While it is true that stated national targets fall short of the tripling needed to get back on track to 1.5C, these targets appear to be out of touch with the new reality of renewables. Country targets lead to a doubling of capacity by 2030, but they are systematically underestimating the speed of the transition that is already occurring.
The unprecedented increase in solar deployment in 2023 suggests we are in a new era of renewables growth. The sum of collective national targets would be exceeded simply by continuing this year’s projected annual deployment every year through to 2030. The changes are happening rapidly, and although some countries set their 2030 targets in 2022 or early 2023, they are already outdated and need revising upwards to reflect recent developments. An increase in targets could signal to investors and the renewable energy industry that the market will grow even larger, encouraging this pipeline to expand even more.
The IEA’s recent World Energy Outlook shows that stated policies and announced pledges move the world even closer to a tripling of renewables and the benchmark of 11,000 GW by 2030. The IEA estimates global renewable capacity of 8,611 GW in 2030 based on stated policies and 9,786 GW on announced pledges, compared to 7,250 GW in this study which focuses on official targets. It highlights that countries are not comprehensively considering all of their own energy-related policies, standards, programs, and projects, nor announced pledges in their target setting.
Closing the gap between the current trajectory based on national targets and the goal of global tripling will require increased ambition on the national level. The first step for governments is setting targets that reflect the pace of change. A continuation of current deployment leads to more than the sum of national 2030 targets, so increased ambition is clearly achievable if governments are willing.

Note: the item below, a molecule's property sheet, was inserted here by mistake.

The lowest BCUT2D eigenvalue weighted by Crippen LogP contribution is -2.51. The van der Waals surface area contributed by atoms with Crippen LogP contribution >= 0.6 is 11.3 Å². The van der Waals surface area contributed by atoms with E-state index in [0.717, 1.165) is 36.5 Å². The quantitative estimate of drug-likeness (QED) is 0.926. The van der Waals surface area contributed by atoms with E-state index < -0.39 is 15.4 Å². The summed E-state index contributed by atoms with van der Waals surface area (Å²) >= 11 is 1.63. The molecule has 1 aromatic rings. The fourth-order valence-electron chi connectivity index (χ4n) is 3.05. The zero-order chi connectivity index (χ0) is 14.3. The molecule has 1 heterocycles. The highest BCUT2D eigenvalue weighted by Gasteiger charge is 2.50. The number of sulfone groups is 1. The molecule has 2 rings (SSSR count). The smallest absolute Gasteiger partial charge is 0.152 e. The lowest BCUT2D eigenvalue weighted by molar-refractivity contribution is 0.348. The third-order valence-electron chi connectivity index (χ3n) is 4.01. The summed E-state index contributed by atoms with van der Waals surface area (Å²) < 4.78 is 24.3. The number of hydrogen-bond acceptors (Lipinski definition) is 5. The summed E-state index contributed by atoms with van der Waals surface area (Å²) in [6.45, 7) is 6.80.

But targets alone cannot achieve the necessary progress to triple renewables unless they are supported by robust policy mechanisms. Last month, IRENA, the Global Renewables Alliance and the COP28 presidency released an authoritative report on the Pathway to Tripling Renewables and Doubling Energy Efficiency, which lays out a thorough analysis of policies needed to enable this transformation. Grid expansion in particular is a major enabler, to get cheap renewable electricity from the areas it is being produced to the areas it is being used. The IEA recently highlighted in their first ever report on grids that at least 3,000 GW of renewable power projects are waiting in grid connection queues. These, and other issues such as system flexibility, need to be included when planning for increased renewable capacity.
The analysis in this report highlights that if countries took stock of their own policy landscape, current annual renewable deployment, and the renewable capacity that is in the pipeline, a more ambitious and yet achievable set of targets for 2030 could be developed. This could close the gap between where national targets are, where they could be, and what is needed to meet a global tripling goal.
A rapid acceleration of renewables worldwide will not only bring the 1.5C climate goal within reach, but also bring down energy costs, boost energy security, create jobs and reduce health-harming pollution. It’s a big goal, but the benefits far outweigh the costs.